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abstract = "Objective Constrictive bronchiolitis (CB) is a poorly understood pulmonary manifestation of primary Sj{\"o}gren syndrome (pSS). We aimed to clarify the presenting clinicoradiologic features and clinical course of pSS-associated CB through a retrospective cohort study. Methods We retrospectively identified 11 patients with pSS and CB (defined by mosaic pattern with air trapping on computed tomography) encountered at our institution over 9 years from 2007 to 2015. Presenting clinical features, laboratory results, radiologic findings, and clinical course were analyzed. Results Our patients were mostly women (91{\%}), with a median age 53 years (range, 31-76 years) at the time of pulmonary symptom (dyspnea or cough) onset. Most (64{\%}) were nonsmokers. Average interval between diagnosis of pSS and the onset of pulmonary symptoms was 4.4 years; in 4 patients (36{\%}), CB was the presenting manifestation of pSS. Chest radiographs were normal (67{\%}) or demonstrated hyperinflation (33{\%}). Pulmonary function testing demonstrated airflow obstruction in 7 patients (63{\%}), and 2 patients (18{\%}) had an isolated reduction in diffusing capacity, whereas the remaining 2 patients manifested mixed physiology or normal results. Surgical lung biopsy was performed in 2 patients and confirmed the diagnosis of CB in both. Treatment was variable among our patients included glucocorticoids, hydroxychloroquine, mycophenolate mofetil, and cyclophosphamide. Among 6 patients with follow-up computed tomography and pulmonary function, the results remained stable or worsened. Conclusions Constrictive bronchiolitis is a rare extraglandular manifestation and can sometimes be the presenting manifestation of pSS. This pulmonary manifestation is associated with an indolent clinical course and does not respond well to immunosuppressive therapy.",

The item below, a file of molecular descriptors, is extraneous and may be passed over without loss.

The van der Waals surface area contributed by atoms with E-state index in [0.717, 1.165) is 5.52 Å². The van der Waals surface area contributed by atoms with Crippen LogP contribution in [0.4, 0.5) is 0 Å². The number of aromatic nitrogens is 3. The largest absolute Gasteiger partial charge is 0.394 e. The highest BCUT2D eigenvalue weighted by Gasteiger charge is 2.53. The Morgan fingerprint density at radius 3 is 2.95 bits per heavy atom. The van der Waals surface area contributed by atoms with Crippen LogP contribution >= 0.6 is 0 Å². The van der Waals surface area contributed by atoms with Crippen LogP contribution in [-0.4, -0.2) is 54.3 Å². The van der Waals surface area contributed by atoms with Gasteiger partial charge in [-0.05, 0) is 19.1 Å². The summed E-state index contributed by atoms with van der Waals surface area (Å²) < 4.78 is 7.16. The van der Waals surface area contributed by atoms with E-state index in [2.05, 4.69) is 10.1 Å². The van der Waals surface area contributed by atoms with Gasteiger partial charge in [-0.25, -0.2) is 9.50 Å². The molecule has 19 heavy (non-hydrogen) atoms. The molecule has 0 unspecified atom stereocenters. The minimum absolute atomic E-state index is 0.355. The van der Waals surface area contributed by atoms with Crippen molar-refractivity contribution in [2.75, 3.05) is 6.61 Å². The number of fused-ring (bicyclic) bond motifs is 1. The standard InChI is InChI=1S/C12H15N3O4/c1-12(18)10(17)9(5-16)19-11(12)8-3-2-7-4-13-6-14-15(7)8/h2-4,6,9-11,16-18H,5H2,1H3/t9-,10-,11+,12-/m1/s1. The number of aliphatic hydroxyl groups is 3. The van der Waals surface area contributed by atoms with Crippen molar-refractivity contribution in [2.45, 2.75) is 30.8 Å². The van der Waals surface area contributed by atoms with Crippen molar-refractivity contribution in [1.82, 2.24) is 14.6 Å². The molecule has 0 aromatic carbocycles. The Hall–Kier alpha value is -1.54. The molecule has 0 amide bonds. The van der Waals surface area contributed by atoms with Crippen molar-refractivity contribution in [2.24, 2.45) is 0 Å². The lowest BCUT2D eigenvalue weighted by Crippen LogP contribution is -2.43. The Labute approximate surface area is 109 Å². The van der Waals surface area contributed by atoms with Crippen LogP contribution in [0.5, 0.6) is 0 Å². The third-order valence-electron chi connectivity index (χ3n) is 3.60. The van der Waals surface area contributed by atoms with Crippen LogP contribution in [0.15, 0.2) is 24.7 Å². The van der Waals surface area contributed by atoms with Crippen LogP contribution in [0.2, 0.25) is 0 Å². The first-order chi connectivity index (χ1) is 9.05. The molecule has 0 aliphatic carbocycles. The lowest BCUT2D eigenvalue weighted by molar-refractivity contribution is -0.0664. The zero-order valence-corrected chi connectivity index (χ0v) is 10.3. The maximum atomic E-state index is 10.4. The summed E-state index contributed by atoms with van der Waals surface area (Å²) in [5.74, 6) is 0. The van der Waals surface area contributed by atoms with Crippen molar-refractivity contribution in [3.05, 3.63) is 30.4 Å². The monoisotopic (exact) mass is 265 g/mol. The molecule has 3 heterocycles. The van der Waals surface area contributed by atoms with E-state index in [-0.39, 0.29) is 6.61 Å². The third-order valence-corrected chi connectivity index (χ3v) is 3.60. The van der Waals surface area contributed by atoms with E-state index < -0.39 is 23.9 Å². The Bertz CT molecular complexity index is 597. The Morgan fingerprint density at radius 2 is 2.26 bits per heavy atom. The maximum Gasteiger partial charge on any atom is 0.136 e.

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AB - Objective Constrictive bronchiolitis (CB) is a poorly understood pulmonary manifestation of primary Sjögren syndrome (pSS). We aimed to clarify the presenting clinicoradiologic features and clinical course of pSS-associated CB through a retrospective cohort study. Methods We retrospectively identified 11 patients with pSS and CB (defined by mosaic pattern with air trapping on computed tomography) encountered at our institution over 9 years from 2007 to 2015. Presenting clinical features, laboratory results, radiologic findings, and clinical course were analyzed. Results Our patients were mostly women (91%), with a median age 53 years (range, 31-76 years) at the time of pulmonary symptom (dyspnea or cough) onset. Most (64%) were nonsmokers. Average interval between diagnosis of pSS and the onset of pulmonary symptoms was 4.4 years; in 4 patients (36%), CB was the presenting manifestation of pSS. Chest radiographs were normal (67%) or demonstrated hyperinflation (33%). Pulmonary function testing demonstrated airflow obstruction in 7 patients (63%), and 2 patients (18%) had an isolated reduction in diffusing capacity, whereas the remaining 2 patients manifested mixed physiology or normal results. Surgical lung biopsy was performed in 2 patients and confirmed the diagnosis of CB in both. Treatment was variable among our patients included glucocorticoids, hydroxychloroquine, mycophenolate mofetil, and cyclophosphamide. Among 6 patients with follow-up computed tomography and pulmonary function, the results remained stable or worsened. Conclusions Constrictive bronchiolitis is a rare extraglandular manifestation and can sometimes be the presenting manifestation of pSS. This pulmonary manifestation is associated with an indolent clinical course and does not respond well to immunosuppressive therapy.